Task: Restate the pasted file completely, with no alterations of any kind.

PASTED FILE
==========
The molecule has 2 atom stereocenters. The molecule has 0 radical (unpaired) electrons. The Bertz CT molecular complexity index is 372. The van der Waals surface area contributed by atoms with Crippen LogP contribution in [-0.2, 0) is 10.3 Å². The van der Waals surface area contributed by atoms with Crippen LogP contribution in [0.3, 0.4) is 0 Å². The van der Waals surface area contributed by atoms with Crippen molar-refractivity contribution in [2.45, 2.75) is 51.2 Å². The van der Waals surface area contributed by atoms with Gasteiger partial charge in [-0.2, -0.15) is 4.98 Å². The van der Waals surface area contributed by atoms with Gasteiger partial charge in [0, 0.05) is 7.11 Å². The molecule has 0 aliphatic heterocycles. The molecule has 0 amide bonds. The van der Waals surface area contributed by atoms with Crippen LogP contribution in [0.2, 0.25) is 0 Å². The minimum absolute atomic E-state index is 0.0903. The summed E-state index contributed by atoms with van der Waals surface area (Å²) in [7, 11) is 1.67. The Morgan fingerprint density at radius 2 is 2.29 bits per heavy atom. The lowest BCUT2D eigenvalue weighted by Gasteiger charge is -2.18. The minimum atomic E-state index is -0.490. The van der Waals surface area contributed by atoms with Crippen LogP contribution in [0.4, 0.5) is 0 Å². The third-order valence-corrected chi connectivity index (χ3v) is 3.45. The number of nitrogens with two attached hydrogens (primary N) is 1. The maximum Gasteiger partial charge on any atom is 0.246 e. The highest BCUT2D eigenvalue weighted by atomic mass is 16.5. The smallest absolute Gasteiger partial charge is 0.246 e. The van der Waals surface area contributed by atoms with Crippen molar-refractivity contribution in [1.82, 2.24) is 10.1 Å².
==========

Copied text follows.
The molecule has 2 atom stereocenters. The molecule has 0 radical (unpaired) electrons. The Bertz CT molecular complexity index is 372. The van der Waals surface area contributed by atoms with Crippen LogP contribution in [-0.2, 0) is 10.3 Å². The van der Waals surface area contributed by atoms with Crippen LogP contribution in [0.3, 0.4) is 0 Å². The van der Waals surface area contributed by atoms with Crippen molar-refractivity contribution in [2.45, 2.75) is 51.2 Å². The van der Waals surface area contributed by atoms with Gasteiger partial charge in [-0.2, -0.15) is 4.98 Å². The van der Waals surface area contributed by atoms with Gasteiger partial charge in [0, 0.05) is 7.11 Å². The molecule has 0 aliphatic heterocycles. The molecule has 0 amide bonds. The van der Waals surface area contributed by atoms with Crippen LogP contribution in [0.2, 0.25) is 0 Å². The minimum absolute atomic E-state index is 0.0903. The summed E-state index contributed by atoms with van der Waals surface area (Å²) in [7, 11) is 1.67. The Morgan fingerprint density at radius 2 is 2.29 bits per heavy atom. The lowest BCUT2D eigenvalue weighted by Gasteiger charge is -2.18. The minimum atomic E-state index is -0.490. The van der Waals surface area contributed by atoms with Crippen LogP contribution in [0.4, 0.5) is 0 Å². The third-order valence-corrected chi connectivity index (χ3v) is 3.45. The number of nitrogens with two attached hydrogens (primary N) is 1. The maximum Gasteiger partial charge on any atom is 0.246 e. The highest BCUT2D eigenvalue weighted by atomic mass is 16.5. The smallest absolute Gasteiger partial charge is 0.246 e. The van der Waals surface area contributed by atoms with Crippen molar-refractivity contribution in [1.82, 2.24) is 10.1 Å².